December 3, 2021

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A Playwright Has a Message: Anti-Asian Hate Isn’t New

A Playwright Has a Message: Anti-Asian Hate Isn’t New

On Sunday afternoon, a pigeon flew by means of a efficiency of “Covid Crime,” a one-act play happening at a Manhattan intersection, the place yellow taxis whizzed by towards the backdrop of a halal meals cart.

The present, written by Lionelle Hamanaka and directed by Howard Pflanzer, was unfolding in Richard Tucker Park, a tiny cobblestone triangle on the Higher West Facet. It was extra of a studying than a staging — its seven actors sat in metallic folding chairs, as did the viewers of about 50 individuals.

“I noticed this TV protection of a girl being assaulted on a bus with an umbrella. She was an older girl, an older Asian American,” Hamanaka stated final week, earlier than the play. “I assumed it might be fascinating to see how the neighborhood’s affected by it. As a result of we see the skin story, however we don’t essentially see each case.”

In the beginning of the pandemic, the coalition Cease AAPI Hate — AAPI stands for Asian American Pacific Islander — fashioned and commenced its personal tally of such assaults. From March 19, 2020 to June 30, 2021, the group acquired 9,081 reports of hate crimes against Asian Americans throughout the USA. That quantity was not only a mere statistic to Hamanaka, who’s Japanese American.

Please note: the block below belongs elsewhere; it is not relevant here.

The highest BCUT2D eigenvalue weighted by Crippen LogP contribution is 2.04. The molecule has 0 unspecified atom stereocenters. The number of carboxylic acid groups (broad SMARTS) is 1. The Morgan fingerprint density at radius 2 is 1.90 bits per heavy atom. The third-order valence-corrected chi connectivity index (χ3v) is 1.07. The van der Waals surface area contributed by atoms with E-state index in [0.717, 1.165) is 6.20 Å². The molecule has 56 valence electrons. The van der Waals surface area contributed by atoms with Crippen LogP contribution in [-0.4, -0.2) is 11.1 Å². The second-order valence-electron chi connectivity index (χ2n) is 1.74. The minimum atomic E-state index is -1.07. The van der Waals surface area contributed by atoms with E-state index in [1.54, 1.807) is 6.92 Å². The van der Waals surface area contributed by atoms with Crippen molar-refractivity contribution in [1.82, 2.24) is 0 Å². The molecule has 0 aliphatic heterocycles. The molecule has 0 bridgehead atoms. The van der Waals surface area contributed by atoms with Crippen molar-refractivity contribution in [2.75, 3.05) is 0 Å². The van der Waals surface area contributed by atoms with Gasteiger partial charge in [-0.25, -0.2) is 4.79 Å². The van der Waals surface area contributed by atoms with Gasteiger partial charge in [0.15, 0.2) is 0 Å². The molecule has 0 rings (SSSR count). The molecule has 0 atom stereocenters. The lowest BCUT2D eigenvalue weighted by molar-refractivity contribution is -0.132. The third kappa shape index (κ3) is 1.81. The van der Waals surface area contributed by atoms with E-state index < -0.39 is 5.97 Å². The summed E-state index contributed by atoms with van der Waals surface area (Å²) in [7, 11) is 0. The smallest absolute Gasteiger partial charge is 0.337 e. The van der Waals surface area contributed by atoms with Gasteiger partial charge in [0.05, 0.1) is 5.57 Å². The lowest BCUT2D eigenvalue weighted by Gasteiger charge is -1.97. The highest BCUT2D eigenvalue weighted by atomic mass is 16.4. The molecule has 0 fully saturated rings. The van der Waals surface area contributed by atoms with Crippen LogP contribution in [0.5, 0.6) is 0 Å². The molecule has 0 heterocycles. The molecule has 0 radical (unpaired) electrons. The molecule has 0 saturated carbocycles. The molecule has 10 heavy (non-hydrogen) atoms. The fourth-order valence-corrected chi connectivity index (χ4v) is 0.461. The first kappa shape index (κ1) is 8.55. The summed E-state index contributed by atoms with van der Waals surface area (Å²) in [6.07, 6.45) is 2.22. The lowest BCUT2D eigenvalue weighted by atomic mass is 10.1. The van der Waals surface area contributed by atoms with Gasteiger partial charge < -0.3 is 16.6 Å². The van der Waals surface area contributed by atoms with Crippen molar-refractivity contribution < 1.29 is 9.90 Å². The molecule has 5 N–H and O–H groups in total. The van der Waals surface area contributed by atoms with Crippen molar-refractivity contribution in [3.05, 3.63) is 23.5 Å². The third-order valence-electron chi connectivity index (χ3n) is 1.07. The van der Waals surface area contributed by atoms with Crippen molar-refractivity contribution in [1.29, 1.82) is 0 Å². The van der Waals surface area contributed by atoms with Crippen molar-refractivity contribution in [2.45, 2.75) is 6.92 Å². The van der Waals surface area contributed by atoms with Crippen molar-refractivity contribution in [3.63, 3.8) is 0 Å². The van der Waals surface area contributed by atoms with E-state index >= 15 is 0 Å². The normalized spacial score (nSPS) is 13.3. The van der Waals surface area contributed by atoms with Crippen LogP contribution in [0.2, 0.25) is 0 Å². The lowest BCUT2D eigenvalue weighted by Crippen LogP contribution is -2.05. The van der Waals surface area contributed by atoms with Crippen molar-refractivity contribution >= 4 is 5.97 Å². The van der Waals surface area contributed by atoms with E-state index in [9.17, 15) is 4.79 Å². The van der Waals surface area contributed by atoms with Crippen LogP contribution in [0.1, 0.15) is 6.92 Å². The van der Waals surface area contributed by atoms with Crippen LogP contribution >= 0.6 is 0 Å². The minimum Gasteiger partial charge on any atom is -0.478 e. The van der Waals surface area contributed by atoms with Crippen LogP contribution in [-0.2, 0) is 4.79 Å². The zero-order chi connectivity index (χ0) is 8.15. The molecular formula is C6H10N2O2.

“My mother and father had been within the focus camps, and naturally that brought on an excessive amount of hardship for our household,” she stated, referring to the internment of Japanese People throughout World Warfare II. “My grandparents each had companies, and so they needed to promote them in a single week. They needed to pack up all their issues and depart. And that leaves a scar in your thoughts.”

So Hamanaka, a playwright and onetime jazz singer who describes herself as a senior, funneled her frustration into artwork. She’s written a series of performs about Covid-19, together with “Covid 10,366,” in regards to the April 2020 spike in Covid-19 deaths, and “The Spitter,” a couple of grocery store dispute over masks sporting. However that is the primary time she has addressed the current rise in anti-Asian American hate crimes in her work.

Hamanaka seen that a lot of the organizing surrounding the #StopAsianHate motion in New York was happening in Manhattan’s Chinatown, the place about 33 percent of the population recognized as Asian in 2019, in response to the N.Y.U. Furman Heart, which research housing and concrete coverage.

She wished to carry the motion to her neighborhood, the Higher West Facet, the place about 10 percent of the population recognized as Asian. “Then the people who find themselves there have to go searching and take a look at Asian People in a barely totally different approach,” Hamanaka stated. “‘Like, ‘Have I excluded them? Do I deal with them as a foreigner?’”

“Covid Crime” was offered by Crossways Theater, a bunch fashioned in 2018 by Hamanaka and Pflanzer. It goals to develop playwrights that replicate the variety of their neighborhood.

“The concept is to carry the viewers nearer to those points,” stated Pflanzer, 77. “Get them to interact and take part in understanding and being conscious of this essential subject of anti-Asian hate in our communities.”